“Replacing the Council of SMCSU with a new student government is, in my opinion, not the responsible, transparent, or accountable way to proceed. We have a lot of amends to make and a lot of healing to do. SMC students deserve better” she said.

SMCSU Speaker Ben Coleman echoed Merhom’s concerns on how the meetings have been operating. He noted in an email to The Varsity that while he was the speaker, he has not been invited to any committee meetings and previously had chaired only three council meetings.

I’ve told council that these closed-door meetings run by the SMC administration are unconstitutional. They rob members of their Article II rights to know what SMCSU is doing and how decisions are made. SMC admin have also given themselves unconstitutional signing authority on student’s money and veto power over student events. The council members that have responded to my constitutional concerns do so privately—they’re scared to speak up and feel coerced by the administration,” Coleman told The Varsity.

USMC Director of Communications Stefan Slovak did not specifically answer inquiries on whether the closed-door meetings violate the SMCSU constitution and instead referred The Varsity to the Policy Document for Student Societies at The University of St. Michael’s College and a statement on USMC’s website from January 17.

Who’s got the money?

SMCSU’s signing authority has been passed on to Assistant Dean — Campus Life Oriana Bertucci and Chief Administrative Officer Bursar Effie Slapnicar, according to former SMCSU finance commissioner Vasare Gatelye.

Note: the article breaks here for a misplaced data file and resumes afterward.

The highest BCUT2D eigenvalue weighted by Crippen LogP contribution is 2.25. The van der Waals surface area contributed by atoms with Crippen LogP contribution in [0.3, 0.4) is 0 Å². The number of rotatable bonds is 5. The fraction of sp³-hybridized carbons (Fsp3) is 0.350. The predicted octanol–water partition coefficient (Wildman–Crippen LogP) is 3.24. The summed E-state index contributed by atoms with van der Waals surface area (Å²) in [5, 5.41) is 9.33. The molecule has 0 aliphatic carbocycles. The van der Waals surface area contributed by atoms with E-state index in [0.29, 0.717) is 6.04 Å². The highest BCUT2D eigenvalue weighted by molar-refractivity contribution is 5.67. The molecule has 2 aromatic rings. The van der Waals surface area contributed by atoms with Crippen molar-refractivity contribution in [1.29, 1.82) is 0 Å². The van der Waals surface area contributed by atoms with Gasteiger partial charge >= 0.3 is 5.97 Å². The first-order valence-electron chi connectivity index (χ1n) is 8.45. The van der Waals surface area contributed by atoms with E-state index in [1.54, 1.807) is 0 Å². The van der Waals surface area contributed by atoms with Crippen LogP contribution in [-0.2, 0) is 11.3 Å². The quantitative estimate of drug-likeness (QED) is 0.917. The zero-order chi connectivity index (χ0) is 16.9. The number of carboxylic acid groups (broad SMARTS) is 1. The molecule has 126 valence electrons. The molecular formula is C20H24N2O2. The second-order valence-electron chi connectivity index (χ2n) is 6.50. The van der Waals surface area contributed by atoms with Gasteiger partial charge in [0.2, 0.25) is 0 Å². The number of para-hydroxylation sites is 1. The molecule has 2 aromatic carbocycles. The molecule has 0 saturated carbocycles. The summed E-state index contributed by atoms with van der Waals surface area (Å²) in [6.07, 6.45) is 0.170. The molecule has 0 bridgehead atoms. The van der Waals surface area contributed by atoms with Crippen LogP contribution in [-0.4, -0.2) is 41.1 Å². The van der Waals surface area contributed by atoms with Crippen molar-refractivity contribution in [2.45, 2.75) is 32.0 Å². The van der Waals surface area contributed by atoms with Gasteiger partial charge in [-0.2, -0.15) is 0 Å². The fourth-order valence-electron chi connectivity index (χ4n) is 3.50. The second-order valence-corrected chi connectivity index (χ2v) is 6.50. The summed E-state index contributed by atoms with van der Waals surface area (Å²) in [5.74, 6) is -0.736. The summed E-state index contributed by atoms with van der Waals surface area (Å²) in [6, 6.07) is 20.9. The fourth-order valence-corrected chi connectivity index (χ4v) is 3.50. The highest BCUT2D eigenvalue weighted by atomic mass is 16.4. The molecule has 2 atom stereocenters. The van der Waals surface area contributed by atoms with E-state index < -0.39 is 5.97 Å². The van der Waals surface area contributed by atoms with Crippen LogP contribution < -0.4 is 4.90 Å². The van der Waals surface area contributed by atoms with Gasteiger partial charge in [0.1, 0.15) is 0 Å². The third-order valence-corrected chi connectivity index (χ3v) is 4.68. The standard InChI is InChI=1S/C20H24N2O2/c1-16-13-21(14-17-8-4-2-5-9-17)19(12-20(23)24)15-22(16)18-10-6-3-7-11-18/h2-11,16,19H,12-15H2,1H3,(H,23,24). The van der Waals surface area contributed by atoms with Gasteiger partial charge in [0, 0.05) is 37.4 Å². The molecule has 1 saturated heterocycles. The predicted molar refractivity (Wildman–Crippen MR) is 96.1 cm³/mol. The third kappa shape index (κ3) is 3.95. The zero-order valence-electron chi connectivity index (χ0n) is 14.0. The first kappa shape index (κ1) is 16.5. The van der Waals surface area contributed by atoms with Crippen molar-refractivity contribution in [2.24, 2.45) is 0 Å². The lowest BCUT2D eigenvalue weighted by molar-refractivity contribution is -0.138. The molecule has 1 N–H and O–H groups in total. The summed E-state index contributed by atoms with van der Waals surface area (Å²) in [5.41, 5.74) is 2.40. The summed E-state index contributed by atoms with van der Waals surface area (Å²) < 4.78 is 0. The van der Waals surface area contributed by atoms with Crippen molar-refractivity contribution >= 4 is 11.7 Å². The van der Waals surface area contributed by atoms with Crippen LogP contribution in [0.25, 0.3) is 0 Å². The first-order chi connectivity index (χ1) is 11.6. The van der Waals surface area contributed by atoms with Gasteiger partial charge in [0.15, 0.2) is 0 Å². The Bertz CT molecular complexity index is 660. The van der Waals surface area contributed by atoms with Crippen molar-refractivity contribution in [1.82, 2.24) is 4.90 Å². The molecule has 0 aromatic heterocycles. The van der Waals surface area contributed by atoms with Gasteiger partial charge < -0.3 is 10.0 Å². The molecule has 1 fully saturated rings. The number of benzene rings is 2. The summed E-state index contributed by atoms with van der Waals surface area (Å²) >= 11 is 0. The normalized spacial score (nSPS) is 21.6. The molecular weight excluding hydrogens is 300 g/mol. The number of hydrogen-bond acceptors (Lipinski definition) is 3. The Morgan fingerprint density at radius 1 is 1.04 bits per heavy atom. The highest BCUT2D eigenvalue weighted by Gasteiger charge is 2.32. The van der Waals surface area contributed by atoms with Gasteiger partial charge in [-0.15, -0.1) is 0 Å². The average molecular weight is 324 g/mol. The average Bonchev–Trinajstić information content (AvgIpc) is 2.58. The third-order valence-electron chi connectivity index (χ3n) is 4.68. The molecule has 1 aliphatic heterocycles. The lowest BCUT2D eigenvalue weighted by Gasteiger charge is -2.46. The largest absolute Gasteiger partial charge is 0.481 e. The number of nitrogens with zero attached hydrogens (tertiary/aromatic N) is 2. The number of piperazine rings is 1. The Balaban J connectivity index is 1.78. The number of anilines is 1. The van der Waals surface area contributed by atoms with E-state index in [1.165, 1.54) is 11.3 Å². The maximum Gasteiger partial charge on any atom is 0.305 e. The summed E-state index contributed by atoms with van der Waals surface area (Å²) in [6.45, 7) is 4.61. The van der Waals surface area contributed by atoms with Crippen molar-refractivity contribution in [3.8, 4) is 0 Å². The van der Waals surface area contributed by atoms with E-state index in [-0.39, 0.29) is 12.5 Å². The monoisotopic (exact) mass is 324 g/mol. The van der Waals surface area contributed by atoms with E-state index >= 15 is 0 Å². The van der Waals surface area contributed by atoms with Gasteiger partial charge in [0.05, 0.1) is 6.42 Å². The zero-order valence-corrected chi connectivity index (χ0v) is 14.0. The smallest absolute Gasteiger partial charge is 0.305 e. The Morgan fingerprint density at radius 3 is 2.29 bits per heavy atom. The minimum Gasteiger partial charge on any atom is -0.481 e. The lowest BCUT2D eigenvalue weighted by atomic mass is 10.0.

Slovak did not confirm that signing authority had been handed off to members of the USMC administration.

“Already approved activities such as intramural sports and student clubs will continue to receive funding,” Slovak told The Varsity. “As for the remainder of current SMCSU funds, they will remain in their accounts.”

Gatelye also noted that Bertucci and Slapnicar “have the authority to sign cheques within the 2016-2017 Fall/Winter budget.”

Gatelye stated that the “transfer of signing authorities is by no means a result of the audit.”

She also confirmed that unused funds would be made available to the 2017–2018 SMC Council.

Looking forward

The college released a statement through USMC News on Thursday that discussed the restructure of SMCSU.

“The University of St. Michael’s College (USMC) continues to engage students in the renewal of student government. We offer this report to members of the USMC community as a means to better understand the process now underway. We will update it as work continues,” the statement begins.

The administration also noted that a questionnaire will be circulated so that USMC students can add input on the new SMCSU.

“It is hoped that the questionnaire will also serve as a vehicle for encouraging participation in government by students who have to date not felt themselves included or even welcome in the process… In the meantime, we will strike a committee, involving participation by students across the USMC community, to harvest ideas from the questionnaire and to plan for the holding of new elections in March, 2017,” the statement continues.

When The Varsity reached out to confirm the committee’s members and what has been discussed to date, Slovak referred to the statement provided by USMC and offered no additional comment.

Editor’s note: A previous version of the article mistakenly reported that the transfer of the signing authorities was voted on by SMCSU council. In fact, it was the budget that was voted on, not the transfer of signing authorities.